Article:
The change that U.S. President Donald Trump wants for the United Nations is not the same change that President Recep Tayyip Erdoğan is demanding.
Trump wants the U.N. to function like a well-oiled business establishment and get his investment back, which means the world body should be effective but should serve the interests of the select. Erdoğan wants the world body to change its system of decision making and overhaul the Security Council so that international justice is served.
On Monday, Trump made his long-awaited debut at the U.N., opening his remarks with a critique of the world body and a boast about a successful business deal he made across the street from its New York headquarters.
He also came up with a new slogan for the U.N., shadowing the "Make America Great Again" mantra he successfully rode to the presidency. "The main message is: Make the United Nations great - not again," Trump said. "Make the United Nations great. Such tremendous potential."
Trump has been a harsh critic of the U.N., but with world leaders and foreign ministers, including President Erdoğan looking on inside the U.N.'s packed Economic and Social Council Chamber the U.S. president did soften his words.
Trump endorsed U.N. Secretary-General Antonio Guterres's plan to reform the U.N. "In recent years, the United Nations has not reached its full potential because of bureaucracy and mismanagement," he said.
"While the United Nations on a regular budget has increased by 140 percent, and its staff has more than doubled since 2000, we are not seeing the results in line with this investment," he said. "But I know that under the secretary-general, that's changing and it's changing fast."
However, this is not the change that President Erdoğan is looking for. Erdoğan also agrees that the world body needs a major administrative overhaul but besides this he demands a fundamental change in the Security Council which takes all the vital decisions to preserve world order.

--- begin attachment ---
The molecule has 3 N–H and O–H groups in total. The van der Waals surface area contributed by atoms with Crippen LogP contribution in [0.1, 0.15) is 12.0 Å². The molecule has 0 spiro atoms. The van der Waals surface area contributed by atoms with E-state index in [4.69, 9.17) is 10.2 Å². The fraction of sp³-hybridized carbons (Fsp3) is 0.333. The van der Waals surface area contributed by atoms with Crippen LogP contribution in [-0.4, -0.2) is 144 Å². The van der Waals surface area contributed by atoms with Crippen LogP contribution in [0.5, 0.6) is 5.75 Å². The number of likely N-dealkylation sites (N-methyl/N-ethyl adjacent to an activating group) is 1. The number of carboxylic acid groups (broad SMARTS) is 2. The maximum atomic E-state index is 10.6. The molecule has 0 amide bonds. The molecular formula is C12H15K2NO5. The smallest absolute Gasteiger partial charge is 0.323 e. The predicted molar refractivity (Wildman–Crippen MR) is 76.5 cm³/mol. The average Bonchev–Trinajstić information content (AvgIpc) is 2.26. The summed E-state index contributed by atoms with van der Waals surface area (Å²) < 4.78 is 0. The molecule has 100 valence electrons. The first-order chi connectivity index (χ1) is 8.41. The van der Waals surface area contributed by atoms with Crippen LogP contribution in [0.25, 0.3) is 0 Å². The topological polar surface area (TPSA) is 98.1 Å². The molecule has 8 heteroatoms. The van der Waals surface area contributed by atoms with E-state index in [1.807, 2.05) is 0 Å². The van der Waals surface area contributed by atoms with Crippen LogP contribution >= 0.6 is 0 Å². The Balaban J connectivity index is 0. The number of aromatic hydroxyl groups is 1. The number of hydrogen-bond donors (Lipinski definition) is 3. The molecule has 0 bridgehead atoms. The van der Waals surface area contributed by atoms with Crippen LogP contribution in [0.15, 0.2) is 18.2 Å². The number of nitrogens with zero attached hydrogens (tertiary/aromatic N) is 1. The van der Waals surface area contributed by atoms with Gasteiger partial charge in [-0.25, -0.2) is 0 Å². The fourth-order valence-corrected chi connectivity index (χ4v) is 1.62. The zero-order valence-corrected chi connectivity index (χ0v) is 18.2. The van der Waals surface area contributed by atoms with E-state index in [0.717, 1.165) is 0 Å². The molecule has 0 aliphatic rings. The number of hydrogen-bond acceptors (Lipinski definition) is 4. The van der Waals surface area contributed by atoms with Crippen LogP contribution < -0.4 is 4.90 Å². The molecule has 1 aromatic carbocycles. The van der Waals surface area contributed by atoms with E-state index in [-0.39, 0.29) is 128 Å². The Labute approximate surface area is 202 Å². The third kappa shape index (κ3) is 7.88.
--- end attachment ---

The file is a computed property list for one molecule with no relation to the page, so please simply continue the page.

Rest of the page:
He feels that with its current set up where the five permanent Security Council members, the U.S., Russia, China, France and Britain have the vote power, justice is not served properly which deepens international problems instead of solving them.
Erdoğan feels the veto power has been misused to allow these states to help their allies that are actually committing crimes. For example the U.S. vetoes all the resolutions that it feels are detrimental to Israel while Russia vetoes all the resolutions that will hurt the Bashar Assad regime in Syria.
That is why Erdoğan keeps repeating to the U.N. General Assembly that "The world is greater than five" and demands an overhaul of the system starting by scrapping of the veto powers of the Security Council members.
He says despite the fact that there are 1.5 billion Muslims in the world; there is not a single Islamic state as a permanent member of the Security Council, which is also an injustice.
Under these circumstances it is very hard for the U.N. to be an honest arbitrator or a source of hope for the oppressed of the world to find justice. This is exactly where President Erdoğan and the American leader differ. Trump wants a well-oiled machine that will serve the interests of the U.S. while Turkey seeks more fundamental changes.